Sometimes meetings are an excuse for doing nothing. Make sure yours are focused on clearly defined objectives – what you want to achieve – and time-limited. One low-cost airline has their meetings standing up – helps concentration and keeps them short!
I’ve always felt that most social enterprises undersell themselves. Not when talking about social enterprise as a business model or entrepreneurs as ‘social fixers’ – I think there’s too much of that – but when valuing their products and services, and pricing accordingly.
So I’m delighted to have discovered three new social enterprises – all in Hertfordshire – that I think are getting it right. They are being established under the umbrella of a large charity CRI and, while some may say that CRI’s backing gives them a big advantage, I believe it’s as much about attitude as assets.
Future blog posts in the ‘experts by experience’ series will focus on the people behind the three social enterprises – Recover in Welwyn Garden City www.recoverteam.co.uk, The Secret Space in Hertford www.thesecretspace.org.uk, and All Seasoned in Letchworth www.allseasoned.org. For now, I want to concentrate on a couple of generic themes I identified in visiting all three enterprises which I think could help other entrepreneurs developing social businesses. Of interest as well is that, while one business is product-based (furniture), one is service-based (alternative therapies) and one is both (catering) the themes are common to all three.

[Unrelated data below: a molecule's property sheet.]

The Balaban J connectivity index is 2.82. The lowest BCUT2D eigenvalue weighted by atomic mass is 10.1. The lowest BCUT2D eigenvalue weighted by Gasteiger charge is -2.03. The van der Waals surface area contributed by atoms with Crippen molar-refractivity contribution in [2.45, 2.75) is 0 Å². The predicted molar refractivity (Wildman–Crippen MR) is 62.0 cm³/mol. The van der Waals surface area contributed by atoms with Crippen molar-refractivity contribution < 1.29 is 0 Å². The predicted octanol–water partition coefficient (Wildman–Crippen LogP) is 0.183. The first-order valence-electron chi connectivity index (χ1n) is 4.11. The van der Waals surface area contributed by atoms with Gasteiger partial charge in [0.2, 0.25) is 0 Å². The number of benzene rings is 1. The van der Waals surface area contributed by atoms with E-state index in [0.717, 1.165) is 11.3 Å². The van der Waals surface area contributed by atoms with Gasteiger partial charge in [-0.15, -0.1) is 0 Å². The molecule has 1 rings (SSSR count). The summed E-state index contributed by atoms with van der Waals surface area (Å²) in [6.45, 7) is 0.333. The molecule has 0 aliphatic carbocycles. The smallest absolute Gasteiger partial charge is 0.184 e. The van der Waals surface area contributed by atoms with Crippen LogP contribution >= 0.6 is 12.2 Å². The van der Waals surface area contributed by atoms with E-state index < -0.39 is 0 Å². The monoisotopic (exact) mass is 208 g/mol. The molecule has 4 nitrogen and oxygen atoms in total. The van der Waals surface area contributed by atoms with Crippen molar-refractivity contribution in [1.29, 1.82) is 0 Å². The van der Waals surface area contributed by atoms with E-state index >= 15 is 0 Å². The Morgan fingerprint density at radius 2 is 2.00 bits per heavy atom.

Being care-ful: The three enterprises are working with people recovering from substance abuse of one kind or another. No one is yet claiming miracles – the oldest of the three (Recover) is hardly a year old – but they are bringing some stability to troubled lives, building trust by showing that they are here for the long term. Each volunteer (the term used to describe the trainees) has an individual development plan and they are not expected to move on after a set period. Another great feature of these (and other) social enterprises is that outsiders are unable to distinguish between service-users and support-providers.